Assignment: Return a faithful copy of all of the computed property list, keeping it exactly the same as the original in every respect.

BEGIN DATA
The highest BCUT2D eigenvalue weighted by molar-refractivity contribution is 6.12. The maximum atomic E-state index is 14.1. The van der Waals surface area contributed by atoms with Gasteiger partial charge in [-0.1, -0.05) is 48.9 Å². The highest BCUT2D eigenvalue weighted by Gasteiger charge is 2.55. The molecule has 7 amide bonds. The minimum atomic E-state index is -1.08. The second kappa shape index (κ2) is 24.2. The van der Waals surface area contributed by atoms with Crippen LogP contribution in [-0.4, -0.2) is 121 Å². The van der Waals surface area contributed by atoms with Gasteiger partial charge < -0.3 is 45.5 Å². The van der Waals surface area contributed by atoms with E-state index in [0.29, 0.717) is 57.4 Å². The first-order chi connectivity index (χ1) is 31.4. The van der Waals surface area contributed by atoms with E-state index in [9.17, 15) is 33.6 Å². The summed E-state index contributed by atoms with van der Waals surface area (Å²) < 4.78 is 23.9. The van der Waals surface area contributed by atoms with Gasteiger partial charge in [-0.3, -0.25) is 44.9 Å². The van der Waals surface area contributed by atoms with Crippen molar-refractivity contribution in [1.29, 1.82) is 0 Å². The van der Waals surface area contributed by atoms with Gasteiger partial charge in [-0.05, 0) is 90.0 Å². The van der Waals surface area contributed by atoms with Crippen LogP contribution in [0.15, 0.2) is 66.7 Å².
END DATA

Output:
The highest BCUT2D eigenvalue weighted by molar-refractivity contribution is 6.12. The maximum atomic E-state index is 14.1. The van der Waals surface area contributed by atoms with Gasteiger partial charge in [-0.1, -0.05) is 48.9 Å². The highest BCUT2D eigenvalue weighted by Gasteiger charge is 2.55. The molecule has 7 amide bonds. The minimum atomic E-state index is -1.08. The second kappa shape index (κ2) is 24.2. The van der Waals surface area contributed by atoms with Crippen LogP contribution in [-0.4, -0.2) is 121 Å². The van der Waals surface area contributed by atoms with Gasteiger partial charge < -0.3 is 45.5 Å². The van der Waals surface area contributed by atoms with E-state index in [0.29, 0.717) is 57.4 Å². The first-order chi connectivity index (χ1) is 31.4. The van der Waals surface area contributed by atoms with E-state index in [9.17, 15) is 33.6 Å². The summed E-state index contributed by atoms with van der Waals surface area (Å²) < 4.78 is 23.9. The van der Waals surface area contributed by atoms with Gasteiger partial charge in [-0.3, -0.25) is 44.9 Å². The van der Waals surface area contributed by atoms with Crippen molar-refractivity contribution in [1.29, 1.82) is 0 Å². The van der Waals surface area contributed by atoms with Gasteiger partial charge in [-0.05, 0) is 90.0 Å². The van der Waals surface area contributed by atoms with Crippen LogP contribution in [0.15, 0.2) is 66.7 Å².